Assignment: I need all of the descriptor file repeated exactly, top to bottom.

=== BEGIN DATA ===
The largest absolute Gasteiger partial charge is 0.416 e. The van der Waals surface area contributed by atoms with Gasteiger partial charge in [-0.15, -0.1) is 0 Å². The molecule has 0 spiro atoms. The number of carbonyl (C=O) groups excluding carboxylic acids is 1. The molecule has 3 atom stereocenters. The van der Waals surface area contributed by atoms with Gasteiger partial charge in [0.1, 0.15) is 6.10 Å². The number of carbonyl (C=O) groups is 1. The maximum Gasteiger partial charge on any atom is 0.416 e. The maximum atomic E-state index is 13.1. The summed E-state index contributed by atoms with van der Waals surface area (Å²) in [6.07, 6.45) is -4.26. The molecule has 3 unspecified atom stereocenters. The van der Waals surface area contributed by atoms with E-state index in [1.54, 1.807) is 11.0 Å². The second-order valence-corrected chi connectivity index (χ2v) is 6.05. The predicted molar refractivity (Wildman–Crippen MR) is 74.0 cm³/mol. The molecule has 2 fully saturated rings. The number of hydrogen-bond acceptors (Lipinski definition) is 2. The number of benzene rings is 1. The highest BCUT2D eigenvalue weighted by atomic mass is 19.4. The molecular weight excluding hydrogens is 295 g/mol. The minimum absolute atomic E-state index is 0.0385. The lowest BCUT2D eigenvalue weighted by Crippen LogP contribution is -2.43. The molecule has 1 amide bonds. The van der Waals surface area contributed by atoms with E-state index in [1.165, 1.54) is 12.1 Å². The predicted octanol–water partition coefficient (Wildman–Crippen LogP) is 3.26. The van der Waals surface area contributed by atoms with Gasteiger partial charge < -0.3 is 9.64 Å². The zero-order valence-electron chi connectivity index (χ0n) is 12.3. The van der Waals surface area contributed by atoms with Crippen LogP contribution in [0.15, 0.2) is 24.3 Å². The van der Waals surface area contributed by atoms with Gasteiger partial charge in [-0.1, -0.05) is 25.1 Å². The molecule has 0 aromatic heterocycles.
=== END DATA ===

The largest absolute Gasteiger partial charge is 0.416 e. The van der Waals surface area contributed by atoms with Gasteiger partial charge in [-0.15, -0.1) is 0 Å². The molecule has 0 spiro atoms. The number of carbonyl (C=O) groups excluding carboxylic acids is 1. The molecule has 3 atom stereocenters. The van der Waals surface area contributed by atoms with Gasteiger partial charge in [0.1, 0.15) is 6.10 Å². The number of carbonyl (C=O) groups is 1. The maximum Gasteiger partial charge on any atom is 0.416 e. The maximum atomic E-state index is 13.1. The summed E-state index contributed by atoms with van der Waals surface area (Å²) in [6.07, 6.45) is -4.26. The molecule has 3 unspecified atom stereocenters. The van der Waals surface area contributed by atoms with E-state index in [1.54, 1.807) is 11.0 Å². The second-order valence-corrected chi connectivity index (χ2v) is 6.05. The predicted molar refractivity (Wildman–Crippen MR) is 74.0 cm³/mol. The molecule has 2 fully saturated rings. The number of hydrogen-bond acceptors (Lipinski definition) is 2. The number of benzene rings is 1. The highest BCUT2D eigenvalue weighted by atomic mass is 19.4. The molecular weight excluding hydrogens is 295 g/mol. The minimum absolute atomic E-state index is 0.0385. The lowest BCUT2D eigenvalue weighted by Crippen LogP contribution is -2.43. The molecule has 1 amide bonds. The van der Waals surface area contributed by atoms with E-state index in [1.165, 1.54) is 12.1 Å². The predicted octanol–water partition coefficient (Wildman–Crippen LogP) is 3.26. The van der Waals surface area contributed by atoms with Gasteiger partial charge < -0.3 is 9.64 Å². The zero-order valence-electron chi connectivity index (χ0n) is 12.3. The van der Waals surface area contributed by atoms with Crippen LogP contribution in [0.15, 0.2) is 24.3 Å². The van der Waals surface area contributed by atoms with Gasteiger partial charge in [-0.1, -0.05) is 25.1 Å². The molecule has 0 aromatic heterocycles.